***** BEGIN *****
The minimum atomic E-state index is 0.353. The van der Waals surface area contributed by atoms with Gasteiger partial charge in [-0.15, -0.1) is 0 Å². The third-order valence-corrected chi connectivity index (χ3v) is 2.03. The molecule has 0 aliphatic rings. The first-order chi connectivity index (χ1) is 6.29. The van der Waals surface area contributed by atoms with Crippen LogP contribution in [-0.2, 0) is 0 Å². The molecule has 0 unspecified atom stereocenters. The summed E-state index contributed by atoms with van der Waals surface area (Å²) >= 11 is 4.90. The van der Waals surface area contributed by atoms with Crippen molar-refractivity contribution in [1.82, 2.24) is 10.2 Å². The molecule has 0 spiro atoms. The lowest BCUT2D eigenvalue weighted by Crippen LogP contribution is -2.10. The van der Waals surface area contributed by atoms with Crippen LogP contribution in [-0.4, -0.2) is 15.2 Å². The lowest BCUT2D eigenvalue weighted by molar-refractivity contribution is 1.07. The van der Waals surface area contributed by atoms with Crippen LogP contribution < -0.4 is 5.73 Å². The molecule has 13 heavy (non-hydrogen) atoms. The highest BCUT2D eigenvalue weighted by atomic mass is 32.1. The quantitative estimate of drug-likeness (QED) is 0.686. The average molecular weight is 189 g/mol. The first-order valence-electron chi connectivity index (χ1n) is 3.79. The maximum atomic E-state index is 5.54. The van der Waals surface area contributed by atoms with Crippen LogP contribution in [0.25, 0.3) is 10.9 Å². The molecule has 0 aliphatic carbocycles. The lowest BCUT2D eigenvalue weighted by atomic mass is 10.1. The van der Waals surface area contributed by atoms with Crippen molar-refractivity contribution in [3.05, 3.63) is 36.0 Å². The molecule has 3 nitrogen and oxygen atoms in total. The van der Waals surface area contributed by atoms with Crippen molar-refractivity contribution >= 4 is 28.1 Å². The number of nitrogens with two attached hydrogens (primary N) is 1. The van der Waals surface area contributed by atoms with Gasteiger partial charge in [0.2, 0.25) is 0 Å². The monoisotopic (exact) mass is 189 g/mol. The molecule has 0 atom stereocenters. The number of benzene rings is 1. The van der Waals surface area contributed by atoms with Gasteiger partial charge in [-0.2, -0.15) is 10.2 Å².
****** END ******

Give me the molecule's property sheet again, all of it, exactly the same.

The minimum atomic E-state index is 0.353. The van der Waals surface area contributed by atoms with Gasteiger partial charge in [-0.15, -0.1) is 0 Å². The third-order valence-corrected chi connectivity index (χ3v) is 2.03. The molecule has 0 aliphatic rings. The first-order chi connectivity index (χ1) is 6.29. The van der Waals surface area contributed by atoms with Crippen LogP contribution in [-0.2, 0) is 0 Å². The molecule has 0 unspecified atom stereocenters. The summed E-state index contributed by atoms with van der Waals surface area (Å²) >= 11 is 4.90. The van der Waals surface area contributed by atoms with Crippen molar-refractivity contribution in [1.82, 2.24) is 10.2 Å². The molecule has 0 spiro atoms. The lowest BCUT2D eigenvalue weighted by Crippen LogP contribution is -2.10. The van der Waals surface area contributed by atoms with Crippen LogP contribution in [-0.4, -0.2) is 15.2 Å². The lowest BCUT2D eigenvalue weighted by molar-refractivity contribution is 1.07. The van der Waals surface area contributed by atoms with Crippen LogP contribution < -0.4 is 5.73 Å². The molecule has 13 heavy (non-hydrogen) atoms. The highest BCUT2D eigenvalue weighted by atomic mass is 32.1. The quantitative estimate of drug-likeness (QED) is 0.686. The average molecular weight is 189 g/mol. The first-order valence-electron chi connectivity index (χ1n) is 3.79. The maximum atomic E-state index is 5.54. The van der Waals surface area contributed by atoms with Crippen LogP contribution in [0.25, 0.3) is 10.9 Å². The molecule has 0 aliphatic carbocycles. The lowest BCUT2D eigenvalue weighted by atomic mass is 10.1. The van der Waals surface area contributed by atoms with Crippen molar-refractivity contribution in [3.05, 3.63) is 36.0 Å². The molecule has 3 nitrogen and oxygen atoms in total. The van der Waals surface area contributed by atoms with Crippen molar-refractivity contribution >= 4 is 28.1 Å². The number of nitrogens with two attached hydrogens (primary N) is 1. The van der Waals surface area contributed by atoms with Gasteiger partial charge in [0.2, 0.25) is 0 Å². The monoisotopic (exact) mass is 189 g/mol. The molecule has 0 atom stereocenters. The number of benzene rings is 1. The van der Waals surface area contributed by atoms with Gasteiger partial charge in [-0.2, -0.15) is 10.2 Å².